Coldplay are working on finishing their fifth full-length, and have already premiered two additional new songs this month for the "Teardrop" EP. No word yet if those songs, "Major Minus" and "Moving to Mars," will be on the full studio set. They headlined Glastonbury over the weekend and will be pulling similar duty at Lollapalooza in Chicago in August.
Springsteen, Jackson Brown, Foo Fighters: Songs on campaign trails that hit bumps
Tom Petty has penned some pretty iconic songs in the past, but the liberal-leaning artist isn't always keen on letting politicians use his tracks on the campaign trail. In the latest example of artists dissenting to politicians' use of their songs for polling gain, the rocker has told Republican presidential candidate Michele Bachmann to quit using his song "American Girl" at rallies.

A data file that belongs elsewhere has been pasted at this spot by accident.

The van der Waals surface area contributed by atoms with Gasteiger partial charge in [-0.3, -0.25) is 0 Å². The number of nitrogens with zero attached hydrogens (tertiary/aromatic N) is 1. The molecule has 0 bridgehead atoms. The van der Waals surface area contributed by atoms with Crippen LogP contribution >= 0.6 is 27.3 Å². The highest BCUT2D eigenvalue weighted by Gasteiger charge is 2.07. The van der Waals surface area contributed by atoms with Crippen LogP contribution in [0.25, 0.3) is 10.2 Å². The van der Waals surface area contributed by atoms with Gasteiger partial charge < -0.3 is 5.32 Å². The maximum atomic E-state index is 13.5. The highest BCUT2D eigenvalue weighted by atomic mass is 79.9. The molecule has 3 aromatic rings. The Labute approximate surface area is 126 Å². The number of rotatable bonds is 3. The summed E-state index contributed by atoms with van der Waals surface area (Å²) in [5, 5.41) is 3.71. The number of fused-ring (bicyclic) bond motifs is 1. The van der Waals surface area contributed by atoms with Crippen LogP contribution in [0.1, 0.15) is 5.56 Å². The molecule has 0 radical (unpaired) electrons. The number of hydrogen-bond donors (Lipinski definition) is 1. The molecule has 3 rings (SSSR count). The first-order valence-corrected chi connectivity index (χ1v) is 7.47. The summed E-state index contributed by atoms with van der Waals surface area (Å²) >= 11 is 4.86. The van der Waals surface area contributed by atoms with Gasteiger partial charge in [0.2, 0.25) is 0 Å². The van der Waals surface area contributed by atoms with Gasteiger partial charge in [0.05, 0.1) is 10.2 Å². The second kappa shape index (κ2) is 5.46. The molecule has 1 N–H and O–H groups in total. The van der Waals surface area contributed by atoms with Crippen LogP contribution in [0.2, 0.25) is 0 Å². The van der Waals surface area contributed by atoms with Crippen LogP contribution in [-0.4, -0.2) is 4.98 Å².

Bachmann reportedly played the track during her stops in Iowa this week. There is no word yet if Petty has served a cease-and-desist letter to prevent its further use.
Petty had a similar problem with former president George W. Bush's use of "Won't Back Down" during his campaign in 2000, and a letter was served then. However, the same song was approved for use from Secretary of State Hillary Clinton's Democratic presidential run in 2008. Virginia's Jim Webb and New Jersey's Robert Menendez used the track in their Senate races and Eliot Spitzer had it during his gubernatorial run.
A cease-and-desist letter sometimes stops a song's use dead in its tracks; sometimes there is a disconnect between an artist's personal endorsement and copyright holders' and performance rights groups' allowance for a song's usage. Sometimes politicians continue to use songs without securing license for a song use and risk going to court later. Some have even rewritten tunes under the auspices of "parody," a legal use of a melody. And some candidates an continue
Below is a short history of other somewhat recent stand-offs between politician and musicians. In many cases, the fight is against Republican or right wing-leaning candidates. Can you think of some more?